Equivariant band matrices and Fourier series

Recall that in the first post of this series we claimed that there exists an infinite matrix \(T\) which is in the closure (in operator norm) of the band matrices with uniformly bounded entries, but for which we have \(\|T^{(R)}\| \to \infty\). Here \[T^{(R)}_{m,n} := \begin{cases} T_{m,n} & \text{ if } |m-n| \le R\\ 0 & \text{ otherwise }\end{cases}\]

The goal of this post is to provide an example of such a matrix.

Equivariant band matrices

We will consider equivariant matrices, i.e., matrices \(T\) such that for all \(m,n \in \mathbb{Z}\) we have \(T_{m,n} = T_{m+k,n+k}\) for all \(k \in \mathbb{Z}\). Such matrices are completely determined by their entries \(T_{0,n}\) for all \(n \in \mathbb{Z}\).

Since an equivariant band matrix \(T\) only has finitely many non-zero values \(T_{0,n}\), we get a map \[\{\text{equivariant band matrices}\} \to \mathbb{C}[\mathbb{Z}], \quad T \mapsto \sum_{n \in \mathbb{Z}} T_{0,n} \cdot n,\] where \(\mathbb{C}[\mathbb{Z}]\) denotes the complex group ring of \(\mathbb{Z}\). This is actually an isomorphism of \(\mathbb{C}\)-algebras.

We can use the above map to define a norm on \(\mathbb{C}[\mathbb{Z}]\) by using the operator norm of the corresponding equivariant band matrix. The completion of \(\mathbb{C}[\mathbb{Z}]\) under this norm is called the reduced group \(C^*\)-algebra of \(\mathbb{Z}\) and denoted \(C_r^*(\mathbb{Z})\). Taking the completion corresponds to taking the closure of the equivariant band matrices in the space of all infinite matrices with bounded operator norm, i.e., elements of \(C_r^*(\mathbb{Z})\) can be written as equivariant infinite matrices.

Fourier series

Forming Fourier series can be thought of as the map \[\ell^2(\mathbb{Z}) \to L^2(S^1), \quad (c_n)_{n \in \mathbb{Z}} \mapsto \sum_{n \in \mathbb{Z}} c_n \cdot e^{2\pi i t \cdot n},\] which is continuous.

On \(\ell^2(\mathbb{Z})\) we can act with (equivariant) band matrices and on \(L^2(S^1)\) we can act with \(C(S^1)\), i.e., with continuous functions on the unit circle, by point-wise multiplication. These actions are intertwined with each other by the operation of forming Fourier series: the assignment \[\sum_{n \in \mathbb{Z}} T_{0,n} \cdot n \mapsto \text{ point-wise multiplication by } \sum_{n \in \mathbb{Z}} T_{0,n} \cdot e^{2\pi i t \cdot n}\] defines a map \(\mathbb{C}[\mathbb{Z}] \to C(S^1)\) and the operator norm on \(\mathbb{C}[\mathbb{Z}]\) corresponds under it to the sup-norm on \(C(S^1)\). The image of this map is dense in \(C(S^1)\) and so we get an isomorphism \(C_r^*(\mathbb{Z}) \cong C(S^1)\) by the Stone-Weierstrass theorem. Note that \(C_r^*(\mathbb{Z})\) is viewed here as a subalgebra of \(B(\ell^2(\mathbb{Z}))\) and \(C(S^1)\) is viewed as a subalgebra of \(B(L^2(S^1))\), where \(B(-)\) denotes the bounded, linear operators.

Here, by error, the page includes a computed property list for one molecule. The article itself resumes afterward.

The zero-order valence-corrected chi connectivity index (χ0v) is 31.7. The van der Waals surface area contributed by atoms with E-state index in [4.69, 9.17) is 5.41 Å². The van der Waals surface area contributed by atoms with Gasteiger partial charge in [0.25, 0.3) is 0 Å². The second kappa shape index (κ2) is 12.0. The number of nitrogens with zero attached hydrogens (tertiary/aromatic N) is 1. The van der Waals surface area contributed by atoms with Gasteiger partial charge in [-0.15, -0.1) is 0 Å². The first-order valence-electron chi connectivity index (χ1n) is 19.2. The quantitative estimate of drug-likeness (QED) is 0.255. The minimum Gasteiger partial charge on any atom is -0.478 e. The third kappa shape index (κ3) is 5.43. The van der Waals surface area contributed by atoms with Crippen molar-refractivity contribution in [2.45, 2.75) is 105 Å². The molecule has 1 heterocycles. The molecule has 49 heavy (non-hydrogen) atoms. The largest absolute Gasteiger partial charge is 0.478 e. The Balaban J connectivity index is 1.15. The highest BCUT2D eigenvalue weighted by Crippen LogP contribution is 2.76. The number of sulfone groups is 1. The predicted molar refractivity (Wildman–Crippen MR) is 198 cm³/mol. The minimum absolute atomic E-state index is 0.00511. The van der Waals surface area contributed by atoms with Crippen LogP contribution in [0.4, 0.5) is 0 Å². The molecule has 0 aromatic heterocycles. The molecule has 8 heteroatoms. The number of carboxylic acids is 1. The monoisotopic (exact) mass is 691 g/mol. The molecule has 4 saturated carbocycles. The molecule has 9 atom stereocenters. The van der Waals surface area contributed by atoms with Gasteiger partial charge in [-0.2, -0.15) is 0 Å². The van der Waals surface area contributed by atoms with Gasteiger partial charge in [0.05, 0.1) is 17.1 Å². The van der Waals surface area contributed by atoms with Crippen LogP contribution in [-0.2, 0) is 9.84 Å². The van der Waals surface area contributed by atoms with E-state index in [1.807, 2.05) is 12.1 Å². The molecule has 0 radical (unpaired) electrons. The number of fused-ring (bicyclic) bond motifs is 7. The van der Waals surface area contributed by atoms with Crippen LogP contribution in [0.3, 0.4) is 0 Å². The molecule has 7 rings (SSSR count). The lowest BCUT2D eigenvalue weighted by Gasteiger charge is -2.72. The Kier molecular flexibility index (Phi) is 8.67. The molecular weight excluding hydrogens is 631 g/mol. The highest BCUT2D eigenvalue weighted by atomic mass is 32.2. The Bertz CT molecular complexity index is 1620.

The counter-example

What does all the above help us in our goal of providing an infinite matrix \(T\) which is in the closure (in operator norm) of the band matrices with uniformly bounded entries, but for which we have \(\|T^{(R)}\| \to \infty\)?

We assume that \(T\) is from \(C_r^*(\mathbb{Z})\). Then it is in the closure (in operator norm) of the band matrices with uniformly bounded entries and can be represented as \(\sum_{n \in \mathbb{Z}} T_{0,n} \cdot n\). The operators \(T^{(R)}\) correspond then to \(\sum_{-R \le n \le R} T_{0,n} \cdot n\).

Now we apply the isomorphism \(C_r^*(\mathbb{Z}) \cong C(S^1)\) that we discussed above: the operator \(T\) becomes the function \(\sum_{n \in \mathbb{Z}} T_{0,n} \cdot e^{2\pi i t \cdot n}\), the operators \(T^{(R)}\) the functions \(\sum_{-R \le n \le R} T_{0,n} \cdot e^{2\pi i t \cdot n}\), and the operator norm becomes the sup-norm.

This means that if we can find a continuous function \(f\) on \(S^1\) with Fourier series \(\sum_{n \in \mathbb{Z}} c_n \cdot e^{2\pi i t \cdot n}\) such that the continuous functions \(f^{(R)}\) defined by \(\sum_{-R \le n \le R} c_n \cdot e^{2\pi i t \cdot n}\) satisfy \(\|f^{(R)}\|_\infty \to \infty\), then we have our counter-example: we just have to transform \(f\) back to an operator from \(C_r^*(\mathbb{Z})\) via the isomorphism \(C_r^*(\mathbb{Z}) \cong C(S^1)\).

An example of such a continuous function can be found in Section 3.2.2 of the book “Fourier Analysis” by Stein and Shakarchi.

I thank Rufus Willett for providing me the reference for the construction of such a continuous function with divergent Fourier series.